alisa alering

Writer of fantasy and other fictions

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As funny as a….woman?

Just read Tayari’s link to the Jezebel post about the NYT article. Women writers aren’t funny! Just off the top of my head:

  • Florence King. Confessions of a Failed Southern Lady. Made me laugh until I was stupid.
  • Dodie Smith. I Capture the Castle. A gentler humor, but seriously funny.
  • I’d even argue that a lot of The Country Girls trilogy by Edan O’Brien is comedy.
  • Gentlemen Prefer Blondes, the 1925 Anita Loos novel, not the 1953 Marilyn Monroe vehicle.
  • The Egg and I, by Betty MacDonald. OK, so it’s a memoir, not a novel. Still.
  • Bridget Jones’ Diary. Chick-lit? Sure. Spawner of a thousand pink-covered saccharine imitations and responsible for the current plague of clumsy heroines? Guilty. Funny? Definitely.

And I don’t even have my bookshelf in front of me.

Of course, Tayari asked for funny women of color, and that’s, sadly, a lot harder.

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Countdown to Scotland

The last time I was in Scotland was more than 10 years ago, struggling my way against the crowds up Market St. in Edinburgh on New Year’s Eve while the Bay City Rollers played “Saturday Night.” This time I’m off to Glasgow and Remote Parts West.

In honor of my trip, I’ve been watching Scottish television, and now present a list of Scottish reading:

  • Denise Mina – Garenthill & Exile. Excellent, brutal, mysteries set in shitty parts of Edinbrugh with protagonist probably more messed-up than the actual killer. Mina has written other books but, frankly, I’ve been too scared to read them.
  • Lanark, by Alasdair Gray. Yeah, I read it, but maybe I’m not Scottish enough; I liked the idea of it much more than the experience. Others feel differently.
  • Ian Rankin. #1 author of Tartan Noir. I haven’t actually read any, to my shame. I can’t believe that the 1st Inspector Rebus novel, Knots & Crosses, is out-of-print in the US. What is that about?
  • Heart of Midlothian, by Sir Walter Scott. There really is a Heart of Midlothian in Edinburgh, set into the pavement along the Royal Mile. Everytime I walked by, it was covered by gobs of spit.
  • Trainspotting, by Irvine Welsh. Yeah, I know. But the first time I saw the movie, I was blown away, and went out looking for the book on the trip home from the theater. Say what you will about Welsh, I think (if my memory is accurate) that this one book was pretty amazing. Maybe it was a fluke, but I’d be happy to write a fluke like that.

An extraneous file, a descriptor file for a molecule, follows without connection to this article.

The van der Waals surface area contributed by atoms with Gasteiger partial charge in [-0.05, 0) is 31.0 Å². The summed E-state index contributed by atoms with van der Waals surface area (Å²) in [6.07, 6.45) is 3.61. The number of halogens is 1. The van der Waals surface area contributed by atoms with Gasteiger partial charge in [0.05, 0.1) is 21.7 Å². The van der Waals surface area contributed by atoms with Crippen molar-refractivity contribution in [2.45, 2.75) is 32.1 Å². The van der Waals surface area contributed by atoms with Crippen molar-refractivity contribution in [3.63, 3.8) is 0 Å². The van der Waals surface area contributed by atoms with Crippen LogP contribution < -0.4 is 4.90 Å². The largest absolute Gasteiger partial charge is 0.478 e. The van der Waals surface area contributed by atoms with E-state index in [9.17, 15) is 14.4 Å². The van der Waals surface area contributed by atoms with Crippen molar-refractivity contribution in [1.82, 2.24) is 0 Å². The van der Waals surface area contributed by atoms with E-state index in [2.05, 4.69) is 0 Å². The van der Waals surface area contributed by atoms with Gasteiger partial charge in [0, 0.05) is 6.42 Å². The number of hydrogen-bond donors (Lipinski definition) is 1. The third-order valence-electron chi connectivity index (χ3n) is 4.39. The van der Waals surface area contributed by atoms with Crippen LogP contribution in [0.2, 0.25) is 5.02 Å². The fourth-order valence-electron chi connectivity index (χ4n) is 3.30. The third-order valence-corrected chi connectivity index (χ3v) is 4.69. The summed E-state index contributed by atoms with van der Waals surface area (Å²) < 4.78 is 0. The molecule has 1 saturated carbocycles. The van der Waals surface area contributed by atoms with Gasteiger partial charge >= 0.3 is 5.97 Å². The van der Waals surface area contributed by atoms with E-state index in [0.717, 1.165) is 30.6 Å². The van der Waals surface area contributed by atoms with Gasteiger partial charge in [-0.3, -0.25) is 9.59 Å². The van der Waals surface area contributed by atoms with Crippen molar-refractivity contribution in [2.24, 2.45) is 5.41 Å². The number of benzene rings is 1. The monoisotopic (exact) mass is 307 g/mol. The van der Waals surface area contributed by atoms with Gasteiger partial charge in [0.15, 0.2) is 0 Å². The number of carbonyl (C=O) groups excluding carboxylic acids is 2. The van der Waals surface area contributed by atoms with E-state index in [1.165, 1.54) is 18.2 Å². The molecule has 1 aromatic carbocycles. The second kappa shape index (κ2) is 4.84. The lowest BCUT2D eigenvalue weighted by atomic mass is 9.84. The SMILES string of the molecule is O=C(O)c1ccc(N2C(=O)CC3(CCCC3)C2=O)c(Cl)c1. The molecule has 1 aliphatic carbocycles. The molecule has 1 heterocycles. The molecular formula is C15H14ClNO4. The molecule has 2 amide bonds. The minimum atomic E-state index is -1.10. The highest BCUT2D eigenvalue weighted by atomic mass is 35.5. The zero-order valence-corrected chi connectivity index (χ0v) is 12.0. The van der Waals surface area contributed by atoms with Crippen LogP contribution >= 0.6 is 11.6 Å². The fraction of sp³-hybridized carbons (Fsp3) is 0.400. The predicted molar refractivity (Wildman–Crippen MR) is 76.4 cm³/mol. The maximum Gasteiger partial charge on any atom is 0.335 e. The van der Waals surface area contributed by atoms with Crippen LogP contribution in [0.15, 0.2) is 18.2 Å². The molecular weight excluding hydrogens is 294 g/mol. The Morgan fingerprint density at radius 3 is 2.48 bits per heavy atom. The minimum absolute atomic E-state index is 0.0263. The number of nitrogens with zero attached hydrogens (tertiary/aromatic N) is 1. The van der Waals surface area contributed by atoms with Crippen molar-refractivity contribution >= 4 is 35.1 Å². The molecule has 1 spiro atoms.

• Muriel Spark: The Prime of Miss Jean Brodie, The Girls of Slender Means, The Driver’s Seat. I admire Spark tremendously. Half the time I’m not sure what’s going on, which is probably why I admire her; I know she’s smarter than me. Her novels have a sly, manicured composure that seems out of fashion these days, and I’ll admit, there’s something retro about my enjoyment of her work–it’s cool and encapsulated and ever so slightly untouchable, like running my fingers over an immaculate 1962 issue of Woman’s Weekly, shrinkwrapped since publication and preserved from the ravages of time, hip-hop, chav girls, and spider poo.

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A Clean, Well-Lighted Place

Chicago skyline from 31st beach

Chicago skyline from 31st beach

I went to Chicago last weekend. This is one of the things happening in September that is keeping me from writing.

I have been squashing the lazy shirking feeling and have been telling myself that not writing for a month is actually A Good Thing. Not writing means that the little trolls or fairies or mice on unicycles that slog in the story factory will have time to relax, improve their nutrition, and oil their unicycle wheels without any interference from management (me). When I got back, the furniture would be tastefully re-arranged, morale would be at an all-time high, and one-wheeled bicycles would glide with eerily silent efficiency. I would sit at my desk and perfect stories would flow from my fingertips to the keyboard at An Amazing Rate (TM).  Complete with exciting plots, fascinating characters, and wicked one liners.

Dream on, me. Walking down Armitage with a lull in the conversation, I couldn’t resist giving the factory a little exploratory poke. Just lifting the lid a leeetle bit to see what delights might be brewing in there. And you know what…nada. Just nothing. No exciting fragrances. No curious but exciting scurrying. Not even the sound of a squeaky wheel.